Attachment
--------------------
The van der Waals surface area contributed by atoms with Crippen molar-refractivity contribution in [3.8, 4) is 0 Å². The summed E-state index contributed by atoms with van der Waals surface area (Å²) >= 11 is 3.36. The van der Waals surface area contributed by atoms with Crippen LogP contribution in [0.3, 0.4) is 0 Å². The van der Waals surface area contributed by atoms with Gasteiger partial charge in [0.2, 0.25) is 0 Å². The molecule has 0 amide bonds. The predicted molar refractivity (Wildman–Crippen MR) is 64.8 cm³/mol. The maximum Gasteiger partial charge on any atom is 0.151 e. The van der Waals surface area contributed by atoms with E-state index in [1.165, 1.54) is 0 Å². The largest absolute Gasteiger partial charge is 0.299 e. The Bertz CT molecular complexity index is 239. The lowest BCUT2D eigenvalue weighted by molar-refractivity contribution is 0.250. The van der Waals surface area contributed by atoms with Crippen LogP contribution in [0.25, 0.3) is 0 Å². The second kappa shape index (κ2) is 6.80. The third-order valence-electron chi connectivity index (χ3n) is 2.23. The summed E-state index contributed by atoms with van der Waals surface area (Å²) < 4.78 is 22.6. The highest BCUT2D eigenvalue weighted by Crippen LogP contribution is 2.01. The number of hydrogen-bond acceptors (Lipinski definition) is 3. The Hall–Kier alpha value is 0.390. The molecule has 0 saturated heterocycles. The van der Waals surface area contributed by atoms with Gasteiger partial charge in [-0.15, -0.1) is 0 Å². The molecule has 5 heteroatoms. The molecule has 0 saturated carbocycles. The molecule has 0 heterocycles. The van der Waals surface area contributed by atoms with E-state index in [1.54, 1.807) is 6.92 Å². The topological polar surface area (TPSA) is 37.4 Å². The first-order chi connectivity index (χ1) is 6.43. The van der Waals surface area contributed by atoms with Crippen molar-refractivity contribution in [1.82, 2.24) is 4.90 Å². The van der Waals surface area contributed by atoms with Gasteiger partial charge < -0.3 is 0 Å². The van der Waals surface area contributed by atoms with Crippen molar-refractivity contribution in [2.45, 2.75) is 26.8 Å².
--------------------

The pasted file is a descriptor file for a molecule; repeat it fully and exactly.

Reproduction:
The van der Waals surface area contributed by atoms with Crippen molar-refractivity contribution in [3.8, 4) is 0 Å². The summed E-state index contributed by atoms with van der Waals surface area (Å²) >= 11 is 3.36. The van der Waals surface area contributed by atoms with Crippen LogP contribution in [0.3, 0.4) is 0 Å². The van der Waals surface area contributed by atoms with Gasteiger partial charge in [0.2, 0.25) is 0 Å². The molecule has 0 amide bonds. The predicted molar refractivity (Wildman–Crippen MR) is 64.8 cm³/mol. The maximum Gasteiger partial charge on any atom is 0.151 e. The van der Waals surface area contributed by atoms with E-state index in [1.165, 1.54) is 0 Å². The largest absolute Gasteiger partial charge is 0.299 e. The Bertz CT molecular complexity index is 239. The lowest BCUT2D eigenvalue weighted by molar-refractivity contribution is 0.250. The van der Waals surface area contributed by atoms with Crippen LogP contribution in [0.25, 0.3) is 0 Å². The second kappa shape index (κ2) is 6.80. The third-order valence-electron chi connectivity index (χ3n) is 2.23. The summed E-state index contributed by atoms with van der Waals surface area (Å²) < 4.78 is 22.6. The highest BCUT2D eigenvalue weighted by Crippen LogP contribution is 2.01. The number of hydrogen-bond acceptors (Lipinski definition) is 3. The Hall–Kier alpha value is 0.390. The molecule has 0 saturated heterocycles. The van der Waals surface area contributed by atoms with Gasteiger partial charge in [-0.15, -0.1) is 0 Å². The molecule has 5 heteroatoms. The molecule has 0 saturated carbocycles. The molecule has 0 heterocycles. The van der Waals surface area contributed by atoms with E-state index in [1.54, 1.807) is 6.92 Å². The topological polar surface area (TPSA) is 37.4 Å². The first-order chi connectivity index (χ1) is 6.43. The van der Waals surface area contributed by atoms with Crippen molar-refractivity contribution in [1.82, 2.24) is 4.90 Å². The van der Waals surface area contributed by atoms with Gasteiger partial charge < -0.3 is 0 Å². The van der Waals surface area contributed by atoms with Crippen molar-refractivity contribution in [2.45, 2.75) is 26.8 Å².